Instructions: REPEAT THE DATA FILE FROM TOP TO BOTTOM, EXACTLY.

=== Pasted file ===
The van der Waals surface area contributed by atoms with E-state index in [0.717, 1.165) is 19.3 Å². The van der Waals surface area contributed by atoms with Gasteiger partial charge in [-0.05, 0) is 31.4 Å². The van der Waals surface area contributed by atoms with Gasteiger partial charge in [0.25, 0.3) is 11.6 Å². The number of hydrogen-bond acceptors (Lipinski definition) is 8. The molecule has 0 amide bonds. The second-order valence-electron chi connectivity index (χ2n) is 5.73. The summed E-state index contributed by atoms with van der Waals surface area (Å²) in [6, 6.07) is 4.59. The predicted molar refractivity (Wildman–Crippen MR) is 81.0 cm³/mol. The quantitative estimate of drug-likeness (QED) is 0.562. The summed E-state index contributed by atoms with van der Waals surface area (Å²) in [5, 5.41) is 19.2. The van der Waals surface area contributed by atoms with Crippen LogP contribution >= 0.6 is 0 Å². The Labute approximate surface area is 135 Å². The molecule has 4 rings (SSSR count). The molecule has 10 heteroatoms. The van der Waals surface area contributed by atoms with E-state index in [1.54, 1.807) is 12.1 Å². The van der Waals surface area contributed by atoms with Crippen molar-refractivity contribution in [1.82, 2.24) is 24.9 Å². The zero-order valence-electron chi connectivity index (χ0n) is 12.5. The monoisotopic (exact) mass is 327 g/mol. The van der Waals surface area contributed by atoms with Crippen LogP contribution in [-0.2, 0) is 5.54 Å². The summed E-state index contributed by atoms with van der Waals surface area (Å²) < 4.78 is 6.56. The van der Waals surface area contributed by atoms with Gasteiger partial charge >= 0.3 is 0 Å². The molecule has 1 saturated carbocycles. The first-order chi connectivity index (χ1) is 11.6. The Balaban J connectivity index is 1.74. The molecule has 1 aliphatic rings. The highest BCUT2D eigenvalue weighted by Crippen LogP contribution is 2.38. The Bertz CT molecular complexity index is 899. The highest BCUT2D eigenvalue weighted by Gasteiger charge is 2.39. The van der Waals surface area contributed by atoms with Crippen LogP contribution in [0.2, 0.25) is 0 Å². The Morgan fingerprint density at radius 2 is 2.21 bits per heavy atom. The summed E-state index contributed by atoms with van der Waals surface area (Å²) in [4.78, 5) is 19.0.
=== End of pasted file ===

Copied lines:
The van der Waals surface area contributed by atoms with E-state index in [0.717, 1.165) is 19.3 Å². The van der Waals surface area contributed by atoms with Gasteiger partial charge in [-0.05, 0) is 31.4 Å². The van der Waals surface area contributed by atoms with Gasteiger partial charge in [0.25, 0.3) is 11.6 Å². The number of hydrogen-bond acceptors (Lipinski definition) is 8. The molecule has 0 amide bonds. The second-order valence-electron chi connectivity index (χ2n) is 5.73. The summed E-state index contributed by atoms with van der Waals surface area (Å²) in [6, 6.07) is 4.59. The predicted molar refractivity (Wildman–Crippen MR) is 81.0 cm³/mol. The quantitative estimate of drug-likeness (QED) is 0.562. The summed E-state index contributed by atoms with van der Waals surface area (Å²) in [5, 5.41) is 19.2. The van der Waals surface area contributed by atoms with Crippen LogP contribution >= 0.6 is 0 Å². The Labute approximate surface area is 135 Å². The molecule has 4 rings (SSSR count). The molecule has 10 heteroatoms. The van der Waals surface area contributed by atoms with E-state index in [1.54, 1.807) is 12.1 Å². The van der Waals surface area contributed by atoms with Crippen molar-refractivity contribution in [1.82, 2.24) is 24.9 Å². The zero-order valence-electron chi connectivity index (χ0n) is 12.5. The monoisotopic (exact) mass is 327 g/mol. The van der Waals surface area contributed by atoms with Crippen LogP contribution in [-0.2, 0) is 5.54 Å². The summed E-state index contributed by atoms with van der Waals surface area (Å²) < 4.78 is 6.56. The van der Waals surface area contributed by atoms with Gasteiger partial charge >= 0.3 is 0 Å². The molecule has 1 saturated carbocycles. The first-order chi connectivity index (χ1) is 11.6. The Balaban J connectivity index is 1.74. The molecule has 1 aliphatic rings. The highest BCUT2D eigenvalue weighted by Crippen LogP contribution is 2.38. The Bertz CT molecular complexity index is 899. The highest BCUT2D eigenvalue weighted by Gasteiger charge is 2.39. The van der Waals surface area contributed by atoms with Crippen LogP contribution in [0.2, 0.25) is 0 Å². The Morgan fingerprint density at radius 2 is 2.21 bits per heavy atom. The summed E-state index contributed by atoms with van der Waals surface area (Å²) in [4.78, 5) is 19.0.